Ravi Salgia, M.D., isn’t content to simply treat cancer. He wants to invent better cancer medicines, ones that don’t make patients sicker or cause their hair to fall out. And finding a cure wouldn’t be too shabby either.
Luckily Salgia, a medical oncologist – the type of doctor who treats patient tumors with drugs – gets to be both healer and innovator at the University of Chicago Medical Center (UCMC), a pre-eminent lung cancer center and pioneer in mesothelioma treatment.
‘If you want to change the world, be that change.’ That’s (a quote) by Mahatma Gandhi, and I think it is what we have designed here at the University of Chicago.
As part of UCMC’s Mesothelioma Team and head of both its Chest Oncology Department and Thoracic Oncology Research Program, Salgia is involved in research identifying the biological components of individual cancer cells known as bio-markers that are particularly vulnerable to medicines. These bio-markers could be used someday to help doctors predict who is likely to get cancer or experience a recurrence after treatment.
His research team has also discovered that certain proteins make cancer drugs more potent and learned that the enzyme tyrosine kinase, which turns many cell functions on and off, is an important key to lung cancer treatment.
Fast Fact: Dr. Salgia is fluent in Hindi and Spanish.
Salgia is able to conduct his research thanks to the medical center’s prestigious designation as a National Cancer Institute (NCI) Comprehensive Cancer Center, one of only 40 in the nation. As a result, since 1973, UCMC has received continuous NCI funding for cancer research. Of the 363 clinical trials ongoing today, eight concern mesothelioma.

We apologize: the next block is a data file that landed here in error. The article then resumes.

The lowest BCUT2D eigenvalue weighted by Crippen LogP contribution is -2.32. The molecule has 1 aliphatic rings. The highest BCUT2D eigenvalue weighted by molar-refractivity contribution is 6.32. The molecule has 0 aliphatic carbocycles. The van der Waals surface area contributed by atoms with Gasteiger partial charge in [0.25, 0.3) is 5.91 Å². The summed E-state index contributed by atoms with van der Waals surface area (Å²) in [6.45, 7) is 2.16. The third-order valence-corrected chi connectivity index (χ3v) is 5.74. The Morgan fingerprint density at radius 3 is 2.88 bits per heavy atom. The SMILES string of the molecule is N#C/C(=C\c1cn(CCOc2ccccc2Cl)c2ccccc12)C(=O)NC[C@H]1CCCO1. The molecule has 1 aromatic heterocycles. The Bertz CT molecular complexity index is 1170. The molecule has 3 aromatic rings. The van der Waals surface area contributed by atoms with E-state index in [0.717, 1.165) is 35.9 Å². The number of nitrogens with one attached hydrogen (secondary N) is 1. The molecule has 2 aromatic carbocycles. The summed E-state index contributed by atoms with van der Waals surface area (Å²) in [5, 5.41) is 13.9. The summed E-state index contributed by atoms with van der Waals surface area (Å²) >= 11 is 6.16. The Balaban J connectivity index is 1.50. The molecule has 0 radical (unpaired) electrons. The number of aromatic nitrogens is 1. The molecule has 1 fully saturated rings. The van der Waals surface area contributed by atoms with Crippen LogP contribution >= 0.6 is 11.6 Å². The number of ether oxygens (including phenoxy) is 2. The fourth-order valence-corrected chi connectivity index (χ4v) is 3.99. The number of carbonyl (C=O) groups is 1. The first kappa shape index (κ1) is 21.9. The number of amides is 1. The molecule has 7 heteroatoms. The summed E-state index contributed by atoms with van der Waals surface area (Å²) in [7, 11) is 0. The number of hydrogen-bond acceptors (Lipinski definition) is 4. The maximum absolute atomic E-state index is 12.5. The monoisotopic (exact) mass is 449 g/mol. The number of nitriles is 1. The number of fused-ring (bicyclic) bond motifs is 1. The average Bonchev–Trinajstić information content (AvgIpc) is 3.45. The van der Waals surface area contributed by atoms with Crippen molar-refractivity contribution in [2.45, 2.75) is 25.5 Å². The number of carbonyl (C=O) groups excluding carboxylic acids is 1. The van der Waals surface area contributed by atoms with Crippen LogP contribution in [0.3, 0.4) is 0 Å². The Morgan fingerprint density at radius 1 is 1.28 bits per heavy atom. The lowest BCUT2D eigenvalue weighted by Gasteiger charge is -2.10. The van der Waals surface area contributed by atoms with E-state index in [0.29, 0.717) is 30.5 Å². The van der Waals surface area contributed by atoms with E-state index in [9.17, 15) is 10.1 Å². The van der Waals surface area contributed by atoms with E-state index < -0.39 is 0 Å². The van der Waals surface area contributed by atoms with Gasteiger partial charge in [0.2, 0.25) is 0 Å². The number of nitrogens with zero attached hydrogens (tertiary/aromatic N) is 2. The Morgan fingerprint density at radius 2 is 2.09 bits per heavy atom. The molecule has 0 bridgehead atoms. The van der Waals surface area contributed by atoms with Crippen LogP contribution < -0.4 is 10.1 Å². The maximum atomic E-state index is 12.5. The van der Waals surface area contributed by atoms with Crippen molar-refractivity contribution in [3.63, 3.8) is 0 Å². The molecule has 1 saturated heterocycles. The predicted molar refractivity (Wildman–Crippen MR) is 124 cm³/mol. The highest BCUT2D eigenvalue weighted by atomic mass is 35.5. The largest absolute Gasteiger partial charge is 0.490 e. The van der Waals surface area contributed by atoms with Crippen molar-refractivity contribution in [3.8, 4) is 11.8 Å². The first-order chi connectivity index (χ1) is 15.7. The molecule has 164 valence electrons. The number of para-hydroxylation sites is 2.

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In addition, UCMC has been pioneering mesothelioma treatment for 20 years with a team of chemotherapy and radiation experts, as well as nurses, scientists and imaging specialists.
Salgia said in his lecture that the medical center’s research focus benefits patients in a personal way. Thanks to its research, patients often are spared many side-effects of cancer treatment. For example, years ago UCMC studied the chemotherapy drug pemetrexed as a new treatment for mesothelioma that didn’t cause hair loss, he said. Today it is now being tested as a lung cancer treatment.
“It was also figured out here, actually very intelligently, that you needed to supplement our patients with vitamins, like B-12 as well as folic acid, to have the maximal effect of the chemotherapy and have the minimal effect of the toxicity from this therapy itself.”
Both a board-certified medical oncologist and internist, Salgia has been practicing medicine since 1987.
Salgia has written over 160 scholarly articles, nine of which discuss mesothelioma. The most recent, which explains the endothelial growth factor receptor in malignant pleural mesothelioma, was published in 2011 in Journal of Carcinogenesis.
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